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    New developments, best practice shared at PVC AUS event

    Vinyl Council of Australia

    The latest developments in PVC formulations and best practice manufacturing were discussed at the PVC AUS 2018: Shaping the Future, a two-day event organised in March by Vinyl Council of Australia in Sydney.

    Delegates at the PVC industry event learnt about the latest advances in technology, sustainability and product stewardship over the last 20 years, which have helped to transform the PVC sector across Australia and turn vinyl into a ‘sound choice of material’.

    Vinyl Council Chief Executive Sophi MacMillan commented: “We are driving continuous improvement through the industry in Australia, for both locally-made and imported products, and this is driving change through PVC product supply chains.

    “One of the longest standing product stewardship programs in Australia, our PVC Stewardship Program is leading in many areas. These include its lifecycle approach, specific and measurable commitments, transparency, and focus on continuous improvement across the value chain.”

    Currently 47 companies, representing the majority of the Australian PVC industry, are Signatories to the Program. These companies include manufacturers of PVC resin, additives and end-products, PVC compounders and product importers. Major PVC applications represented in the Program include companies manufacturing or importing packaging, cables, windows, flooring, pipes, formwork, medical products, and profiles. 

    Industry successes highlighted by Sophi included a 99.45% reduction in lead additive use since 2002; Signatories’ 90% compliance with the PVC Industry Energy and Greenhouse Gas Emissions Charter; and several PVC recycling initiatives covering advertising banners, commercial vinyl flooring and medical devices.

    In his US perspective on ‘Vinyl for a Purpose-Driven Sustainable Development’, Cristian Barcan, VP Sustainability & Industry Affairs at the Vinyl Institute covered key sustainability achievements including a 90% reduction in VCM emissions since 1983 and the elimination of lead and cadmium stabilisers. More than 450,000 tonnes of PVC are recycled annually in the US.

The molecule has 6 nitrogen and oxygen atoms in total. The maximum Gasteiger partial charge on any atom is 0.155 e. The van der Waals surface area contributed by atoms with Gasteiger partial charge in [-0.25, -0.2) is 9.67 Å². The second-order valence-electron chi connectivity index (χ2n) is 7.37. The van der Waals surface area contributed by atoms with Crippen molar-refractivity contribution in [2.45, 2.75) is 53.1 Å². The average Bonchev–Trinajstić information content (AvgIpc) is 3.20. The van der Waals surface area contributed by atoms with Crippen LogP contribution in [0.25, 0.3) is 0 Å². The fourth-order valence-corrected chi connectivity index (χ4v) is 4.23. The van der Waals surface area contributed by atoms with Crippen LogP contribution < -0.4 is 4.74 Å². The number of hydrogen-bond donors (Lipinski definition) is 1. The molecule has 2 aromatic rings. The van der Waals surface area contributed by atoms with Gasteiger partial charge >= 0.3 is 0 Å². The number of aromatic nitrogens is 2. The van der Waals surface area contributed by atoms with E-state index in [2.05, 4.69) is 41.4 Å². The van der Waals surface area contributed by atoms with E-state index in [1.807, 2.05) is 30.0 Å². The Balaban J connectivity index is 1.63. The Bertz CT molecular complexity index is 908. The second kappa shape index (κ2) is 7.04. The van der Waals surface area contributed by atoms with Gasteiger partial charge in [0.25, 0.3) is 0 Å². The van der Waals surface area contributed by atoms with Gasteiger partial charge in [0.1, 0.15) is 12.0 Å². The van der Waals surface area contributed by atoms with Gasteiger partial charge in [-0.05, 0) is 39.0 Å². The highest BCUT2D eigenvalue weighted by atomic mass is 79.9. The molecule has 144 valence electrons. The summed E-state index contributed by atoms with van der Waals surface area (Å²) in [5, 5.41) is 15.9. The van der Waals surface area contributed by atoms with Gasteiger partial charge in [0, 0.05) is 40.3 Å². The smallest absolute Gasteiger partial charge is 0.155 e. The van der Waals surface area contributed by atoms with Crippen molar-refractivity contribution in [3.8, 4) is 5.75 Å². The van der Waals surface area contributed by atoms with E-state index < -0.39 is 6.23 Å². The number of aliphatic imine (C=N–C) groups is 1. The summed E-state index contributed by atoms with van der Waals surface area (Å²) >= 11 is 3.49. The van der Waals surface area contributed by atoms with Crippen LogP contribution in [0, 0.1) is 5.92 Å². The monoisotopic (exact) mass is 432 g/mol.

Dr Tracy Wakefield of Plustec Pty Ltd outlined the benefits of uPVC Tilt n Turn windows and how their functionality, in terms of low maintenance, ease-of-cleaning, security and superior ventilation suits Australia’s climate, making them the future of windows in the country.

    Given that 85% of windows installed in Australian homes are still single-glazed, Gerhard Hoffmann of Greiner Extrusion emphasised how the insect-proof, thermally-efficient, 100% recyclable and corrosion-resistant properties of uPVC windows represent a cost-effective fenestration opportunity.

    Dane Tallen of stabiliser manufacturers Baerlocher explained how calcium-based solutions could provide cost-effective and sustainable solutions for injection moulding applications, while Dexter Chan from Arkema discussed the improved performance merits of acrylic impact modifiers in replacing chlorinated polyethylene (CPE) in rigid PVC. Dennis Collins from PVC Separation explained how their two-stage chemical and environment-friendly process works for a variety of materials recycling, from PVC construction products to shoes, medical and food packaging items.

    Dario Soncin of PlasMec covered the latest developments in PVC dry blend preparation that can contribute to energy savings. Christian Birzer of Krauss-Maffei Berstorff revealed interesting advances in plastic processing machinery, including increasing the speed limit for pipe, raising the production density and flexibility of pelletizing, and narrowing the limits for u-PVC sheet extrusion.

    Arjen Sevenster, Technical and Environmental Affairs Senior Manager at the European Council of Vinyl Manufacturers (ECVM) highlighted major sustainability progress in the European PVC industry and how the VinylPlus Voluntary Commitment is supporting the Circular Economy objectives for PVC.

    Sophi concluded by saying that the conference drew nearly 150 people and featured a high calibre of speakers and content. The event also demonstrated that PVC, as a durable, low-carbon plastic with the potential for circularity, can contribute to shaping a more sustainable future for all.

    PVC AUS 2018: Shaping the Future was supported by headline sponsors Austria-based Greiner Extrusion GmbH, Krauss-Maffei Berstorff from Munich, Germany and Italian machinery manufacturer PlasMec.

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